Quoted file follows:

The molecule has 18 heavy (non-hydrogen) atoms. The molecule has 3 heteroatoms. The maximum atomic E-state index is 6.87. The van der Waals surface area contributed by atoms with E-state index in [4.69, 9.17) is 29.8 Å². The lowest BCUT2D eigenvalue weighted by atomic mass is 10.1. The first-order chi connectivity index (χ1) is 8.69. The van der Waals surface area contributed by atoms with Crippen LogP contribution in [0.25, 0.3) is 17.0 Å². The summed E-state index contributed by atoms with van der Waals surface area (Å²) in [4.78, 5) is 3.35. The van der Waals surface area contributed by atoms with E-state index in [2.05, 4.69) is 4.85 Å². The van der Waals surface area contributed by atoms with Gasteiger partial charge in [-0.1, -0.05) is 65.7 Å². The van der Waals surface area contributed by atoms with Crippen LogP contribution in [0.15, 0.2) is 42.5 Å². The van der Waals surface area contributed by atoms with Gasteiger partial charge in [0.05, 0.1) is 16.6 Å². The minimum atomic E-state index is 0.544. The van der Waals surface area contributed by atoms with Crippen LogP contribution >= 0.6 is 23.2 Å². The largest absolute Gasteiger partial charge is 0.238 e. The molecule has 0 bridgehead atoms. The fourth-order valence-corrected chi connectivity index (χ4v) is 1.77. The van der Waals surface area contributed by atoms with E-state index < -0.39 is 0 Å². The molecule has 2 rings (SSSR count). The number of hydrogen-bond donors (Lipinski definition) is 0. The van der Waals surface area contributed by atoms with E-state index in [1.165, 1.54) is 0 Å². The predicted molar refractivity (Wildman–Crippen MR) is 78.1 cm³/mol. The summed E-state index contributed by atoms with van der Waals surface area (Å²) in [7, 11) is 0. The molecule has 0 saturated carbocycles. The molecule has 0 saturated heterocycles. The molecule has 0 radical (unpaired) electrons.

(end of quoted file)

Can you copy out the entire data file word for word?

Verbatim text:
The molecule has 18 heavy (non-hydrogen) atoms. The molecule has 3 heteroatoms. The maximum atomic E-state index is 6.87. The van der Waals surface area contributed by atoms with E-state index in [4.69, 9.17) is 29.8 Å². The lowest BCUT2D eigenvalue weighted by atomic mass is 10.1. The first-order chi connectivity index (χ1) is 8.69. The van der Waals surface area contributed by atoms with Crippen LogP contribution in [0.25, 0.3) is 17.0 Å². The summed E-state index contributed by atoms with van der Waals surface area (Å²) in [4.78, 5) is 3.35. The van der Waals surface area contributed by atoms with E-state index in [2.05, 4.69) is 4.85 Å². The van der Waals surface area contributed by atoms with Gasteiger partial charge in [-0.1, -0.05) is 65.7 Å². The van der Waals surface area contributed by atoms with Crippen LogP contribution in [0.15, 0.2) is 42.5 Å². The van der Waals surface area contributed by atoms with Gasteiger partial charge in [0.05, 0.1) is 16.6 Å². The minimum atomic E-state index is 0.544. The van der Waals surface area contributed by atoms with Crippen LogP contribution >= 0.6 is 23.2 Å². The largest absolute Gasteiger partial charge is 0.238 e. The molecule has 0 bridgehead atoms. The fourth-order valence-corrected chi connectivity index (χ4v) is 1.77. The van der Waals surface area contributed by atoms with E-state index < -0.39 is 0 Å². The molecule has 2 rings (SSSR count). The number of hydrogen-bond donors (Lipinski definition) is 0. The van der Waals surface area contributed by atoms with E-state index in [1.165, 1.54) is 0 Å². The predicted molar refractivity (Wildman–Crippen MR) is 78.1 cm³/mol. The summed E-state index contributed by atoms with van der Waals surface area (Å²) in [7, 11) is 0. The molecule has 0 saturated carbocycles. The molecule has 0 saturated heterocycles. The molecule has 0 radical (unpaired) electrons.